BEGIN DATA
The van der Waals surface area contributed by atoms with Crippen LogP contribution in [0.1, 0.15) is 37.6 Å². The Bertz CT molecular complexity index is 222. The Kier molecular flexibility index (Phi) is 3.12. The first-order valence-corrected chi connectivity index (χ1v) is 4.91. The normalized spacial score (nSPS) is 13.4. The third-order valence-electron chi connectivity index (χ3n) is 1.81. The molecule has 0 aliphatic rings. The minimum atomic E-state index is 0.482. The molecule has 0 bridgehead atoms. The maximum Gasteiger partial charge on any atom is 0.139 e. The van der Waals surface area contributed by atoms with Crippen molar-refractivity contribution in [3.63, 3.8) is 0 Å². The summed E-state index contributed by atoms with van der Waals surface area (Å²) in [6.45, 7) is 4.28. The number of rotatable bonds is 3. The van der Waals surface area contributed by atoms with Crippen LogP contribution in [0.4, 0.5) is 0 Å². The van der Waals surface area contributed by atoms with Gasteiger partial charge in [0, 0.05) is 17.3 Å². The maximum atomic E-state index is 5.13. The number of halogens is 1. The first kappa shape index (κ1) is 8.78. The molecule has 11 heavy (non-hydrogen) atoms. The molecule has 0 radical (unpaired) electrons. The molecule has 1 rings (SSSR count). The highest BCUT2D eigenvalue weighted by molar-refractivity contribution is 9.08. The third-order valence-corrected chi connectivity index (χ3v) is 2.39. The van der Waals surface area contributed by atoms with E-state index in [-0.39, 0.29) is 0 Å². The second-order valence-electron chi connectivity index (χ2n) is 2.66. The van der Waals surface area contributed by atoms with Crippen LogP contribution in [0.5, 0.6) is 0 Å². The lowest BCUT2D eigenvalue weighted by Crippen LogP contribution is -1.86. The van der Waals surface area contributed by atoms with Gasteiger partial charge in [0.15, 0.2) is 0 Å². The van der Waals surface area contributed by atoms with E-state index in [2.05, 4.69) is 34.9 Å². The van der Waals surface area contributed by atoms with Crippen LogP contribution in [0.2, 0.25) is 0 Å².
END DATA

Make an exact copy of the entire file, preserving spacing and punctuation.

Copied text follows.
The van der Waals surface area contributed by atoms with Crippen LogP contribution in [0.1, 0.15) is 37.6 Å². The Bertz CT molecular complexity index is 222. The Kier molecular flexibility index (Phi) is 3.12. The first-order valence-corrected chi connectivity index (χ1v) is 4.91. The normalized spacial score (nSPS) is 13.4. The third-order valence-electron chi connectivity index (χ3n) is 1.81. The molecule has 0 aliphatic rings. The minimum atomic E-state index is 0.482. The molecule has 0 bridgehead atoms. The maximum Gasteiger partial charge on any atom is 0.139 e. The van der Waals surface area contributed by atoms with Crippen molar-refractivity contribution in [3.63, 3.8) is 0 Å². The summed E-state index contributed by atoms with van der Waals surface area (Å²) in [6.45, 7) is 4.28. The number of rotatable bonds is 3. The van der Waals surface area contributed by atoms with Crippen LogP contribution in [0.4, 0.5) is 0 Å². The van der Waals surface area contributed by atoms with Gasteiger partial charge in [0, 0.05) is 17.3 Å². The maximum atomic E-state index is 5.13. The number of halogens is 1. The first kappa shape index (κ1) is 8.78. The molecule has 11 heavy (non-hydrogen) atoms. The molecule has 0 radical (unpaired) electrons. The molecule has 1 rings (SSSR count). The highest BCUT2D eigenvalue weighted by molar-refractivity contribution is 9.08. The third-order valence-corrected chi connectivity index (χ3v) is 2.39. The van der Waals surface area contributed by atoms with E-state index in [-0.39, 0.29) is 0 Å². The second-order valence-electron chi connectivity index (χ2n) is 2.66. The van der Waals surface area contributed by atoms with Crippen LogP contribution in [0.5, 0.6) is 0 Å². The lowest BCUT2D eigenvalue weighted by Crippen LogP contribution is -1.86. The van der Waals surface area contributed by atoms with Gasteiger partial charge in [0.15, 0.2) is 0 Å². The van der Waals surface area contributed by atoms with E-state index in [2.05, 4.69) is 34.9 Å². The van der Waals surface area contributed by atoms with Crippen LogP contribution in [0.2, 0.25) is 0 Å².